What’s A Miter Saw- Miter Saw Overview

This month we’re learning about the miter saw. So here’s a miter saw overview for you to familiarize yourself with the tool and its capabilities.

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What Is The Miter Saw

The miter saw (also known as the chop saw or drop saw) is a tool used to make quick and accurate cross cuts. (cuts across the grain of the board rather than with it.)

What Can The Miter Saw DO

The miter saw is a pretty straight-forward saw. It can do 3 things.
1. Cut straight across the board to give an accurate 90 degree angle
2. It can bevel an edge (angling the BLADE to the material)
A straight bevel cut can be made when the miter table angle is set at 0 degrees and the blade is set at an angle to the board
3. And it can cut angles across the width of a board (a miter cross cut). This type of cut is made when the blade is set at 0 degrees and the miter table is set at any other angle than 0 degrees.

Options 2 & 3 can be done anywhere from 0-45 degree angles. And they can be done at the same time. This is called a compound miter cut. Say you need a board cut at a 45 degree angle with a 45 degree beveled edge. You can angle the blade at to the material at 45 degrees and you can turn your miter table to 45 degrees.

This method is used when working with molding, making picture frames, and boxes with sloping sides, and with roofing.

The compound miter cut saves time by essentially doing 2 cuts in 1.

Types Of Miter Saws

There are saws that are fixed, and saws that are sliding.

The fixed miter saw

With the fixed saw the blade will go down and directly back up. No forward or backward motion is used here. This type of saw typically cuts smaller boards then the sliding saw.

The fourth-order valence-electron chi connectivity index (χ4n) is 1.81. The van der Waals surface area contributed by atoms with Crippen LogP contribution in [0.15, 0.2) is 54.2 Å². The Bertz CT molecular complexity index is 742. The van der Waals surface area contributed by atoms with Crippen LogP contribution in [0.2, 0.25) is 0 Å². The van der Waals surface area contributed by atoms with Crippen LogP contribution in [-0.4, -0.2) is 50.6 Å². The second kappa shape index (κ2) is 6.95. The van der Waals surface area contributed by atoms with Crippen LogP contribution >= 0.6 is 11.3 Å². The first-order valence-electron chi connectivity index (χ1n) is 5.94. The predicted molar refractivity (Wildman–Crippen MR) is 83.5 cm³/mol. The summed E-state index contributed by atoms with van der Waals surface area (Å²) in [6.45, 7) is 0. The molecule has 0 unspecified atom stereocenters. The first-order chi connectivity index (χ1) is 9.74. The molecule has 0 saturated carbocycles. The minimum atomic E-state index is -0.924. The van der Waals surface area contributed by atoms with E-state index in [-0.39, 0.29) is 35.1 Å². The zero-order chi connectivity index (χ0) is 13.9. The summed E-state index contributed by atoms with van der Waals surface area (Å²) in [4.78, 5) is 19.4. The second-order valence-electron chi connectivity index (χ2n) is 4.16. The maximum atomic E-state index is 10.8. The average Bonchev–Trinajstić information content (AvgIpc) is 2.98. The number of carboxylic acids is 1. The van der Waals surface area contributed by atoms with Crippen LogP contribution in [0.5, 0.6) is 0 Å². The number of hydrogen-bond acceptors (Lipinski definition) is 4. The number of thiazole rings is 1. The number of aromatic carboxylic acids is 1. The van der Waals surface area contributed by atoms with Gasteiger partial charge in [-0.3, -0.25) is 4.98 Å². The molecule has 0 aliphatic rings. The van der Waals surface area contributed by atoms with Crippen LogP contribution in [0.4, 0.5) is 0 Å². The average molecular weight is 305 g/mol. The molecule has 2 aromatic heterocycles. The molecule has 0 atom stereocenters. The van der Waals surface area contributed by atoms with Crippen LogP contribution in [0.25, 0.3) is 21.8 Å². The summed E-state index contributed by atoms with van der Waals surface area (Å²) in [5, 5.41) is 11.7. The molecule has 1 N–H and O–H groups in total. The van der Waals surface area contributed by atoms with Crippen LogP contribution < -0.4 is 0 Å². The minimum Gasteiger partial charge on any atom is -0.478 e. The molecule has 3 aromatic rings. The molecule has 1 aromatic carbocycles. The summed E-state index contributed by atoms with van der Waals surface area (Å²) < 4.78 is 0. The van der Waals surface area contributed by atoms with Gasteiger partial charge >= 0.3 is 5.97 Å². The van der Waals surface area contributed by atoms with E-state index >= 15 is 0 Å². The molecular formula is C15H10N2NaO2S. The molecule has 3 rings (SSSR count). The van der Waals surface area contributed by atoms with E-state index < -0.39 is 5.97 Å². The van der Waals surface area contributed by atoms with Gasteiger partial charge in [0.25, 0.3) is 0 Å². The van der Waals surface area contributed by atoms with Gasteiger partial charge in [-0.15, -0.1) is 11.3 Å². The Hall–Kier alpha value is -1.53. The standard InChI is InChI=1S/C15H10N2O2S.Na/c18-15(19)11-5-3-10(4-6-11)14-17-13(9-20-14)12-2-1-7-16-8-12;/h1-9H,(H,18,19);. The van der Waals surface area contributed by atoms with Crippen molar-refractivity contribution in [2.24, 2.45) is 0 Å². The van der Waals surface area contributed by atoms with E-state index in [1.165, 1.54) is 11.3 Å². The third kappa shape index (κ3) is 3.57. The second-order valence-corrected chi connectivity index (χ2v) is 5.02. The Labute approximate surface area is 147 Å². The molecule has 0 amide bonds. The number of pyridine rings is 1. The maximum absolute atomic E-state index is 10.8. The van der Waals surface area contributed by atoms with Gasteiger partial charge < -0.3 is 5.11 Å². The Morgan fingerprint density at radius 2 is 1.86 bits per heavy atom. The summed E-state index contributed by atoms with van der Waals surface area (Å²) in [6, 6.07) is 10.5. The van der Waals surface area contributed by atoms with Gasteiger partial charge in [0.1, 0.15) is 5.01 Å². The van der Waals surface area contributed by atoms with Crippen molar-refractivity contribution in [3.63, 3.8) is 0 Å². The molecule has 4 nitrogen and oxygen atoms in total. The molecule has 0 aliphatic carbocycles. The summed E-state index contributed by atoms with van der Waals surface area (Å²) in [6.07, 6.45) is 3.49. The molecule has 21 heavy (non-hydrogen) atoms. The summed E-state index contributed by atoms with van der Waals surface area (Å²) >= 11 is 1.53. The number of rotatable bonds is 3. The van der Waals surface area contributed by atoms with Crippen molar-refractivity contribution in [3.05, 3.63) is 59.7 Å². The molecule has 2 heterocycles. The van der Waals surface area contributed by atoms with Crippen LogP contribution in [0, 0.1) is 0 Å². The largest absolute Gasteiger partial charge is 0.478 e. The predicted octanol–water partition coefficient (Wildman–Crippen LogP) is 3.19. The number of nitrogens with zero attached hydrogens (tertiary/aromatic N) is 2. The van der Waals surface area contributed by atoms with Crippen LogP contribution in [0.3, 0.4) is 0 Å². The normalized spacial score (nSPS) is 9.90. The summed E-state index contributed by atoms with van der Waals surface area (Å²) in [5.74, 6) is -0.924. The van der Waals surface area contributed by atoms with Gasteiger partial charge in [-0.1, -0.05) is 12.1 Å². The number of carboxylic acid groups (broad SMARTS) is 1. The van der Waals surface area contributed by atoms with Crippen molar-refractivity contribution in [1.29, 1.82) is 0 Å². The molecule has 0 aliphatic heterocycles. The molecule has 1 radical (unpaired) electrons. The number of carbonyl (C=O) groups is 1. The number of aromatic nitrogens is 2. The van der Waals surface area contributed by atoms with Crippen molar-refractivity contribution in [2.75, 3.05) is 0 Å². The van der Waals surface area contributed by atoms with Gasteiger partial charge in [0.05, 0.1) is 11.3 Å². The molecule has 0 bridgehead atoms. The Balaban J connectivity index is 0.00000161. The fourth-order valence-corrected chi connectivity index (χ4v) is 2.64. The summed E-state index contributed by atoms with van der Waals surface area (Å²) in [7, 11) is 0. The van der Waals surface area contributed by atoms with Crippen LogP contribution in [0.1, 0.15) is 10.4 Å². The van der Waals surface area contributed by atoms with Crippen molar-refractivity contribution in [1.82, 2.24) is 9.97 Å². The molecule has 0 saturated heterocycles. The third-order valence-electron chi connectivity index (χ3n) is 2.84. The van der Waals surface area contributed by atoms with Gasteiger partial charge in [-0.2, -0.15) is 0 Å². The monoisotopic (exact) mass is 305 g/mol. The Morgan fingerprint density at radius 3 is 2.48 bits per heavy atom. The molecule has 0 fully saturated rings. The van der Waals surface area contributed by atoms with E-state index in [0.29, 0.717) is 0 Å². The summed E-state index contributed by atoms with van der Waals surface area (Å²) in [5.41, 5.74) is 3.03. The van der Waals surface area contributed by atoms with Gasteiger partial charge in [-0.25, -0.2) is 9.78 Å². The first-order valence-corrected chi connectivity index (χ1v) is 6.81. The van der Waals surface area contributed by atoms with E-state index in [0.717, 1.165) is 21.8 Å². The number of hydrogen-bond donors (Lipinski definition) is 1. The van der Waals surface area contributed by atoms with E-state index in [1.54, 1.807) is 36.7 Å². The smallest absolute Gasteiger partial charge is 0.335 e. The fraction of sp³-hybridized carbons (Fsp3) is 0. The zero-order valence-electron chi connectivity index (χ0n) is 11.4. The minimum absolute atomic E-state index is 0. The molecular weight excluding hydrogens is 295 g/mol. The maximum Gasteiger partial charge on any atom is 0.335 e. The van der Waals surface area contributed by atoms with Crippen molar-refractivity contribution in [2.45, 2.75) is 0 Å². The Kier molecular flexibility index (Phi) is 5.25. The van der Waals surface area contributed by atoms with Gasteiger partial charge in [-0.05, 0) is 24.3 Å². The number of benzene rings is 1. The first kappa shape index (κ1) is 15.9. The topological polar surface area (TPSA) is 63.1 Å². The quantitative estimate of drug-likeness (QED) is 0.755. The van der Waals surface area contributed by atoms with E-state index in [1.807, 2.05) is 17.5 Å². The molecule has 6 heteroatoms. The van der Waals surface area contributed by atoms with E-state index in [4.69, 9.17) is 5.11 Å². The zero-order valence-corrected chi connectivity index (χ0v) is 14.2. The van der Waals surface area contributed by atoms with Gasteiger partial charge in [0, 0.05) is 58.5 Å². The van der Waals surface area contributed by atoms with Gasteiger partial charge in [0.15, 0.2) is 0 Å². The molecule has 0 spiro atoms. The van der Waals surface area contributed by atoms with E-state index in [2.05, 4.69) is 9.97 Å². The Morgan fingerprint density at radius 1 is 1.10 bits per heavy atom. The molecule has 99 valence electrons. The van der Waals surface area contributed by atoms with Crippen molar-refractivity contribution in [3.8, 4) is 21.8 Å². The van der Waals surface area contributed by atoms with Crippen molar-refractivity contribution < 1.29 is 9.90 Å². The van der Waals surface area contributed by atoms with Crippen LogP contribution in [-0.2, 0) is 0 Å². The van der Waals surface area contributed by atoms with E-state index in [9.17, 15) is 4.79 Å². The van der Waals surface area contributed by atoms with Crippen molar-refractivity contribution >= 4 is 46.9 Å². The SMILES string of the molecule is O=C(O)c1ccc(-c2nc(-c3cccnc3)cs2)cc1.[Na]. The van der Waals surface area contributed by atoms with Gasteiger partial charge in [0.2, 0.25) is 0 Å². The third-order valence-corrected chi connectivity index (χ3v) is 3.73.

The sliding miter saw

The sliding saw has rails that allow the saw blade to move forward and down, then back. Allowing it to cut through wider boards.

This type of saw is nice to have. It makes it so you don’t have to make those larger cuts with the table saw or the circular saw.

Blades

My saw, the Ryobi miter saw (similar to this one) has a 10 inch blade. It will cut 3 1/2″ thick or 5 1/2″ across.

Different types of materials require different types of blades.

powersawexpert.com has a great post about how to pick the right miter saw blade.

Checking For Square

Checking for square. Your blade should be all of the way down and in lock position. This blade is not.

Before your first cut, you should use a framing square to make sure the saw blade is squared up with the miter fence.

1.With the blade down in lock position
2. rest one arm of the square against the flat side of your blade. Be sure it’s not resting against the teeth.
3. Then rest the other arm against the miter fence.
4. If the edges sit flush against each other, then your blade is squared up.
5. If you need to make adjustments you can check your owner’s manual for steps on how to do this for your brand of tool.

Cutting With The Miter Saw

In order to make cuts with your saw you will need to pull the trigger on the handle. This gets the blade moving and will keep it going until you let go.

  1. When you pull the trigger let the blade run until it’s at full speed
  2. Slowly lower the blade down into the wood.
  3. Release the trigger while the blade is still down and don’t raise it until it’s stopped.

Following these steps will help prevent chipping of the wood.

Beveled Cuts

On my Ryobi saw, in order to bevel the edge, all you need to do is
1. Loosen the bevel lock knob half a turn and move the blade to the desired angle.
2. Then lock the nob into place by tightening it up.

Miter Cross Cuts

To make a miter cross cut, all you need to do is
1. Loosen the miter lock handle and move the miter table to the desired angle.
2. Then lock the nob into place by tightening it up.

If you don’t have a Ryobi you can refer to your owner’s manual for instructions on setting up your saw for angled cuts.

Now Get Creative!!

Now that we got the technical stuff out of the way haha, let’s have some fun with it!

The reason why I love the miter saw is you get to be creative… with precision!!

So you can think up
furniture pieces
benches
food trays
cascading flower boxes
tall flower boxes
wall art
lanterns
light fixtures
bar stools
step stools
farmhouse signs
dining tables
storage boxes
frames
nightstands
outdoor furniture
and tons of other projects!!!

Tall planter boxes

best wood for making farmhouse signs
Miter saw projects for beginners

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